SALT LAKE CITY — Republican state senators decided Tuesday they want to know more about the impeachment process after the controversy surrounding Attorney General John Swallow was raised during a closed caucus meeting.
“We have a constitutional duty someplace along this, if this becomes more egregious than it appears right now,” Sen. John Valentine, R-Orem, said, stressing that caucus members aren't trying to prejudge Swallow, a fellow Republican.
“We feel like we would like to let the facts develop, let the investigations develop, free of any kind of political influence,” Valentine said. “I think caucus members generally are encouraged that John Swallow has asked for an independent investigation and support that process.”
Senate Budget Chairman Lyle Hillyard, R-Logan, said the potential of an impeachment came up amid the pre-session budget and policy discussions held at the Little America Hotel. Hillyard said he did not know the details of the impeachment process.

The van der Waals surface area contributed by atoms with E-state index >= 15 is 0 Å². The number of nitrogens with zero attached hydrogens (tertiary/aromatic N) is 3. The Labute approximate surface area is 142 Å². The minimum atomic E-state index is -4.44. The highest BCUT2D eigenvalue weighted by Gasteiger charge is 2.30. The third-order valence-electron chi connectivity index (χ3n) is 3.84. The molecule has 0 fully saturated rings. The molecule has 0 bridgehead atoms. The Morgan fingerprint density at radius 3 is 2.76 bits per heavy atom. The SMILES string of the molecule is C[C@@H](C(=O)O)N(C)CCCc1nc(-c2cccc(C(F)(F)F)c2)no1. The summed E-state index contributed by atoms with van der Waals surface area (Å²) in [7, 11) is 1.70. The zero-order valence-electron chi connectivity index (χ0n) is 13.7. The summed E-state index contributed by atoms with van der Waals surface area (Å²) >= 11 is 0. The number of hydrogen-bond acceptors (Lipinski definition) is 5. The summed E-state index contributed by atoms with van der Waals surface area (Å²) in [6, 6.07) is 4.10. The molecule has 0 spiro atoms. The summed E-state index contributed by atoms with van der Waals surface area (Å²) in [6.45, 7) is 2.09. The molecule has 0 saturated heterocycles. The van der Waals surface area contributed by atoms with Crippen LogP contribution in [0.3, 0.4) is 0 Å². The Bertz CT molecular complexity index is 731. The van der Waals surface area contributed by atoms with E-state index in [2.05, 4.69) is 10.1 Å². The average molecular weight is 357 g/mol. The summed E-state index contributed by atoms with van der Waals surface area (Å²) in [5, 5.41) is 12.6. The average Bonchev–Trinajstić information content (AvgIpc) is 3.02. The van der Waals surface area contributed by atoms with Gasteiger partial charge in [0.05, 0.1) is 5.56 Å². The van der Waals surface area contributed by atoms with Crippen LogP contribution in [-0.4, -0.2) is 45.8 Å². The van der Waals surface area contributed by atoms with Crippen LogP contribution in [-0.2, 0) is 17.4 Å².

“This is an issue we don't deal with every day,” said Senate President-elect Wayne Niederhauser, R-Sandy. “Consequently, one of the action items from (Tuesday) will be to meet with our attorney staff to figure out what is our constitutional duty, our legal ramifications.”
Niederhauser said lawmakers should attempt to avoid prejudicing any investigation into the allegations that Swallow helped broker a deal for a St. George businessman trying to derail a federal probe of his Internet marketing company.
“We're lawmakers. We're not the judge and the jury, so we want to make sure that we're not getting outside what our legal duties and legal rights are,” he said.
Any investigation, Niederhauser said, should be left up to the FBI.
“It's important for us to know what the facts are, and we supported John Swallow in his calling for an investigation on himself,” the Senate leader said. “We could see the importance of that.”10 comments on this story
Senate Majority Whip Stuart Adams, R-Layton, said the majority of the caucus felt the investigative process would produce answers.
“We don't have all the facts,” Adams said. “It's pretty hard to know until we do have all the facts.”